Several month’s ago my grandmother died.
It was only at her funeral that I found out that she had been in the first group of nurses that attended Bergen Belsen.
Entering the concentration camp a few days after the British troops was an experience that changed her, how could it not ? I think it was as a consequence of this that she didn’t claim the medals she had been entitled to.
This account below was written by Joy Trindles (nee Taverner). It’s odd to think that she and my grandmother must have known each other. My grandmother nursed British and Allied troops as well as German and Italian POWs. After D-Day, like Mrs Trindles, she crossed to the continent.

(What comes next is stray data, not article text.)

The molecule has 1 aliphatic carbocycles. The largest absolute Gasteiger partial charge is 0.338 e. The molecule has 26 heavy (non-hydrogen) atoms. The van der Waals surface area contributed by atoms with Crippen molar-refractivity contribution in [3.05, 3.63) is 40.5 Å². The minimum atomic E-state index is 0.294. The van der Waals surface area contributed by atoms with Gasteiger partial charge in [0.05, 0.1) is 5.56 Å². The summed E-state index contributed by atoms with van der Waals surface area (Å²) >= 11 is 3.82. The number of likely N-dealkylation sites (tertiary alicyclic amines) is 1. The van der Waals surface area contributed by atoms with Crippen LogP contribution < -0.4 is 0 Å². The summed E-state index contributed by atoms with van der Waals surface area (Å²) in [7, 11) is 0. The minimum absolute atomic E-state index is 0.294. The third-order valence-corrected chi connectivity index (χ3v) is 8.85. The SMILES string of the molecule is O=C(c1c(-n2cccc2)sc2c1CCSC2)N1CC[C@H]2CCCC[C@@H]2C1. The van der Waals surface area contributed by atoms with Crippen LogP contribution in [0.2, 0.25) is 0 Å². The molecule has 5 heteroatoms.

Apparently, there is a memorial to the nurses at Belsen and my grandmother’s name is on it.
It is astonishing to what degree experiences help form our views and understanding.
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I’ve been having some lughole trouble over the last week or so. It happens every two to three years: when I’ve been swimming a lot in the pool, ear wax mixes with the chlorinated water to produce an unpleasant plug, so I get irregular deafness. None of this, of course, will evoke widespread sympathy from those scraping by on a part time job as a single mum, but sooner or later I wind up going to the GP to get the ears syringed. This is something of a hassle because first one needs to lie on one side for a day while softening chemicals loosen things up, and then sit for ages in a waiting room until Mme le Medicin gets busy with the power jet.
What I therefore tend to try (in the hope it’ll clear itself) is doing it myself. This isn’t as difficult as you’d imagine. All…
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